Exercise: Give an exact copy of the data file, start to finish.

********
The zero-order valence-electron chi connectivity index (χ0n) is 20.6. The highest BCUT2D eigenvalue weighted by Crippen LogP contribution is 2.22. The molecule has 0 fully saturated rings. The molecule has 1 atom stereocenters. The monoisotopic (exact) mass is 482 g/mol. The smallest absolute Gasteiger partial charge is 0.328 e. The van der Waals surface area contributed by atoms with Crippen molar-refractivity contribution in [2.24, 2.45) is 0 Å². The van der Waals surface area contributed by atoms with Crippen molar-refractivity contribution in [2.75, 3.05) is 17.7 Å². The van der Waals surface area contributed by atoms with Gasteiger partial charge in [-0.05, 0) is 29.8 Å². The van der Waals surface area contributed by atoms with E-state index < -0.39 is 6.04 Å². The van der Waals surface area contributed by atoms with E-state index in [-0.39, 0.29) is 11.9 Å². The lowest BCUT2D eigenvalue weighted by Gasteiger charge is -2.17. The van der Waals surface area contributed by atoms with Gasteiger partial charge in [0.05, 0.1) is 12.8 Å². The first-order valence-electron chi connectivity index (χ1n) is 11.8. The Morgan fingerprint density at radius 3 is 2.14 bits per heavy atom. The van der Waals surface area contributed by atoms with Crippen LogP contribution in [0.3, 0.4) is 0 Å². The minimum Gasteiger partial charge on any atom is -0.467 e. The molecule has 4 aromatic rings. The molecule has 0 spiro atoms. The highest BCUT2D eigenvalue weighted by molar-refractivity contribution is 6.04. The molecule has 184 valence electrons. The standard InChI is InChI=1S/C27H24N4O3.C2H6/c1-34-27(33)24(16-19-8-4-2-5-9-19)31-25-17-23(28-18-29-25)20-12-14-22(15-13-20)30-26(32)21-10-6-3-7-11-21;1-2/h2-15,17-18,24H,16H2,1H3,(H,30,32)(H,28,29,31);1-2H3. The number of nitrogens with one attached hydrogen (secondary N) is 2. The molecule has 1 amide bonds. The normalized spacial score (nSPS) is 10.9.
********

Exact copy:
The zero-order valence-electron chi connectivity index (χ0n) is 20.6. The highest BCUT2D eigenvalue weighted by Crippen LogP contribution is 2.22. The molecule has 0 fully saturated rings. The molecule has 1 atom stereocenters. The monoisotopic (exact) mass is 482 g/mol. The smallest absolute Gasteiger partial charge is 0.328 e. The van der Waals surface area contributed by atoms with Crippen molar-refractivity contribution in [2.24, 2.45) is 0 Å². The van der Waals surface area contributed by atoms with Crippen molar-refractivity contribution in [2.75, 3.05) is 17.7 Å². The van der Waals surface area contributed by atoms with Gasteiger partial charge in [-0.05, 0) is 29.8 Å². The van der Waals surface area contributed by atoms with E-state index < -0.39 is 6.04 Å². The van der Waals surface area contributed by atoms with E-state index in [-0.39, 0.29) is 11.9 Å². The lowest BCUT2D eigenvalue weighted by Gasteiger charge is -2.17. The van der Waals surface area contributed by atoms with Gasteiger partial charge in [0.05, 0.1) is 12.8 Å². The first-order valence-electron chi connectivity index (χ1n) is 11.8. The Morgan fingerprint density at radius 3 is 2.14 bits per heavy atom. The van der Waals surface area contributed by atoms with Crippen LogP contribution in [0.3, 0.4) is 0 Å². The minimum Gasteiger partial charge on any atom is -0.467 e. The molecule has 4 aromatic rings. The molecule has 0 spiro atoms. The highest BCUT2D eigenvalue weighted by molar-refractivity contribution is 6.04. The molecule has 184 valence electrons. The standard InChI is InChI=1S/C27H24N4O3.C2H6/c1-34-27(33)24(16-19-8-4-2-5-9-19)31-25-17-23(28-18-29-25)20-12-14-22(15-13-20)30-26(32)21-10-6-3-7-11-21;1-2/h2-15,17-18,24H,16H2,1H3,(H,30,32)(H,28,29,31);1-2H3. The number of nitrogens with one attached hydrogen (secondary N) is 2. The molecule has 1 amide bonds. The normalized spacial score (nSPS) is 10.9.